- Learning Objectives
- Evolution of the Supply Chain Concept
- Total Systems Approach and Boundary Spanning
- Conceptual Foundations of Demand Chain, Value Chain, and Supply Chain
- Strategic Alliances and Partnerships
- Organizational Learning from Strategic Alliances
- Interfaces among Purchasing, Production, Logistics, and Marketing
- Theory of Constraints (TOC) for Supply Chain Management
- Change Management for Supply Chain Management
- Chapter Summary
- Study Questions
- Zara's Rapid Rise as a Cool Supply Chain Icon
Interfaces among Purchasing, Production, Logistics, and Marketing
According to Ballou et al. (2000), there are three dimensions of supply chain management:
- Intrafunctional coordination, which administers the activities and processes within the particular function (e.g., logistics) of a firm
- Interfunctional coordination between logistics and purchasing, logistics and production, and logistics and marketing among the functional areas of the firm
- Interorganizational coordination, which takes place between legally separated firms such as manufacturers and their suppliers.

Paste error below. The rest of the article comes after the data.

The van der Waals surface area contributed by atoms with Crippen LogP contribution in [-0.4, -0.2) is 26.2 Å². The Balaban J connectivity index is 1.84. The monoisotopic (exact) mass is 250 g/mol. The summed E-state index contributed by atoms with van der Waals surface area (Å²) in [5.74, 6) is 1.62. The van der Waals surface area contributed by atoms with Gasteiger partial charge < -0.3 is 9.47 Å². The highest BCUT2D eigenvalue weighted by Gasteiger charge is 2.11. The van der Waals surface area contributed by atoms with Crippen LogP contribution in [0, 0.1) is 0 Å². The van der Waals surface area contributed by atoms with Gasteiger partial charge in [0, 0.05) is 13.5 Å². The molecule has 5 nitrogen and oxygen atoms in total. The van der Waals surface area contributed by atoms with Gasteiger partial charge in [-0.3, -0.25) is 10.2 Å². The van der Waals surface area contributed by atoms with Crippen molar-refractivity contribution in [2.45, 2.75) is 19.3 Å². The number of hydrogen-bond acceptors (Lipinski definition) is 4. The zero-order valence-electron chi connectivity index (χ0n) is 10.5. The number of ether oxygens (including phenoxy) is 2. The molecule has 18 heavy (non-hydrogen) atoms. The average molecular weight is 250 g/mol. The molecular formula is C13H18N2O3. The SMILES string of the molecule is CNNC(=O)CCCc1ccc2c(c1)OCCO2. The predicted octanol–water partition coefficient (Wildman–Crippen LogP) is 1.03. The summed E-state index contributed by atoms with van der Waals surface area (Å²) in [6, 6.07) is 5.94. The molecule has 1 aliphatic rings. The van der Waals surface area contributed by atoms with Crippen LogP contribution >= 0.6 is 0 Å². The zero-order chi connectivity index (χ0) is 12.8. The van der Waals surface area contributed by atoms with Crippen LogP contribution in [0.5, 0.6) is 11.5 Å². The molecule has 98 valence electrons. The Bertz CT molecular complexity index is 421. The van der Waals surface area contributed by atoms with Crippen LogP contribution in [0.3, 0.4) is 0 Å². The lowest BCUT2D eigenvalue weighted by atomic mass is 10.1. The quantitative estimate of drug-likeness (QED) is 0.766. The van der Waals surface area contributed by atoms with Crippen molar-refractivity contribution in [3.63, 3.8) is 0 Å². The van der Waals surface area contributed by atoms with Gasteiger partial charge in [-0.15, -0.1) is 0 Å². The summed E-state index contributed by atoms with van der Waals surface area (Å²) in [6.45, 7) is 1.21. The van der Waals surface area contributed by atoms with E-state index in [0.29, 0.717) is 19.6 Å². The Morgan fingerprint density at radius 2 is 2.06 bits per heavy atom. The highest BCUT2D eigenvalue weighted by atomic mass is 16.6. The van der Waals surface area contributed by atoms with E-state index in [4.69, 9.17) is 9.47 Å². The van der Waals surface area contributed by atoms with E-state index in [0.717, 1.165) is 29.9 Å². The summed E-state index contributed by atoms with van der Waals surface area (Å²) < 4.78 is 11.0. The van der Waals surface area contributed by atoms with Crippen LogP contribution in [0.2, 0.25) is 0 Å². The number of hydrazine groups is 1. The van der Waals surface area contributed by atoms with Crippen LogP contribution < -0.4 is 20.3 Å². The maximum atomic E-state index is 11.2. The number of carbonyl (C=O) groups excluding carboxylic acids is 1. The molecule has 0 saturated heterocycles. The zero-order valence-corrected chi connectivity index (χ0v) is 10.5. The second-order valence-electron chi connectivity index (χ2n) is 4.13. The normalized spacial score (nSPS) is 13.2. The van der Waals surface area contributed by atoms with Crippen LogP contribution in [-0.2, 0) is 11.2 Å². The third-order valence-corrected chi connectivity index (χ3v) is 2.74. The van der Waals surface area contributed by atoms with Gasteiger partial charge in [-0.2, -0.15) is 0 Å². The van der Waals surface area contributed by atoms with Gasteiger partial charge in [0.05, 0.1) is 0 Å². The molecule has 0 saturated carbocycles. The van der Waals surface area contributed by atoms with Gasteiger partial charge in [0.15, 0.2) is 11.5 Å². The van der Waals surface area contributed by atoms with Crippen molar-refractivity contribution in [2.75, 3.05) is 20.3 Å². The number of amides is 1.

This section emphasizes the interfunctional coordination between several business functions. For instance, the production of finished goods requires acquisition of raw materials, parts, and components, which triggers a set of purchasing activities. Also, the quality of incoming materials and parts obtained through purchasing often determines the quality of finished goods for sales and distribution. Thus, purchasing is tied to production, marketing, and logistics.
From cost perspectives, an effort to lower logistics costs by consolidating smaller shipments and using a slower mode of transportation would increase lead time and consequently increase inventory carrying costs, while hurting customer services through the delayed deliveries. That is to say, a change in logistics activities directly influences the effectiveness and efficiency of production and marketing. In particular, logistics is closely linked to marketing through their roles in customer services. As graphically displayed in Figure 1.6, logistics contributes to the “place” dimension of the marketing mix by creating both “spatial” (moving products to the customer’s location) and “temporal” (holding inventory until the customer demands it) utilities for the customer (Lambert, 1976, p. 7). By the same token, real-time point-of-sales information fed by the retailer would prepare for the manufacturer to produce and keep the appropriate stock level and requires less need for large warehousing space. This example illustrates the influence of marketing on production and logistics. Considering these interdependences among purchasing, production, logistics, and marketing, a balancing act is needed to achieve the desired benefits of the firm as a whole. Such a balancing act can be put together effectively through supply chain integration.
Figure 1.6. The logistics and marketing interface